Women in politics: advances impose overcoming violence – 04/08/2021 – Opinion

The impediment to the participation of women in politics was eliminated in 1934 with the institution of the female vote in Brazil. The exclusion period created the idea that politics is not a place for women, on the grounds that they would not be interested in occupying these spaces and that such an environment would not be well managed by them.

Despite the difficulties, the advances evidenced in concrete data that indicate greater female participation in a mostly male environment are undeniable. Since 2016, the number of candidates and elected representatives has increased (651 mayors versus 635), with 885 vice-mayors and 9,196 councilors (2.5% more than in 2016). For the first time, 12% of the municipalities have mayors, and the number of those who did not elect city councilors is smaller (17% compared to 23.3%).

But there are difficulties in consolidating results, guaranteeing incentives and making the political environment less hostile: in only one municipality did two women run for mayor in the second round; and 15% of parliamentarians are women, although they are 51.5% of the population. About 6,300 women received one or zero votes, which may indicate an exacerbation of one form of political violence: the fictitious candidacy.

There are obstacles in the pre-candidacies, without opening an egalitarian space; in elections, candidates receive less resources and have a secondary role; and, in office, they are faced with political violence, expressed on the grounds of being a woman, discrimination that discourages participation in politics, for example, with the “cut” to speeches, obstacles to projects and criticisms directed at the female condition —Not performance and clash of ideas—, often taking place in episodes of harassment and aggression like those reported in the press.

Combating obstacles to the exercise of women’s political rights rests with the Powers, parties and civil society. The creation of penalizing norms is essential so that this practice does not go unpunished. It hit Parliament by approving bill 349/2015 to combat violence and political-electoral discrimination against women.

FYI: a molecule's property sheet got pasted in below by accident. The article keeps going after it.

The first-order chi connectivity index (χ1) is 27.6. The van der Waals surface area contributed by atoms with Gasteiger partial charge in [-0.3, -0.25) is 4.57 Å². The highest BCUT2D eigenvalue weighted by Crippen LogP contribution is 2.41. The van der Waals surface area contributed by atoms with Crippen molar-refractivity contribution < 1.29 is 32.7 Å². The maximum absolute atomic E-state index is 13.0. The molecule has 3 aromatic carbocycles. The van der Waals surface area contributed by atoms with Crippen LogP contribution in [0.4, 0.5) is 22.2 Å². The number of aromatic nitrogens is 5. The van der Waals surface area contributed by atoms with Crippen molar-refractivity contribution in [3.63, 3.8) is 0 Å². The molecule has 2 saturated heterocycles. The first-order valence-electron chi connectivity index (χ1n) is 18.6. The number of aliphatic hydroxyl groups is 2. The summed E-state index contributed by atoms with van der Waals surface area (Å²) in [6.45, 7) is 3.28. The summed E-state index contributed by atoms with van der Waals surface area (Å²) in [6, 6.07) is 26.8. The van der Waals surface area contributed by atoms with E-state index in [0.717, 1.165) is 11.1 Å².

Governmental movements such as Mais Mulheres na Politics Elections 2020, an initiative of the National Secretariat of Policies for Women (SNPM) of the Ministry of Women, Family and Human Rights (MMFDH), contribute to equal opportunities and the quality of representative democracy . SNPM innovated by focusing on combating this type of violence, disseminating the concept with the creation of a publicity stamp and inserting this modality in Ligue 180.

It is necessary to overcome underreporting: making candidates and citizens denounce the violence that is one of the causes of under-representation in politics.

In order to curb acts that hinder the exercise of citizenship rights – human rights guaranteed by the Constitution and by international treaties and conventions – it is necessary not to naturalize political violence: not to confuse the hostile environment for female participation, which makes aggression and this form natural of violence, with the classic warlike environment of the political-electoral milieu, which must be democratically open to men and women.

TRENDS / DISCUSSIONS

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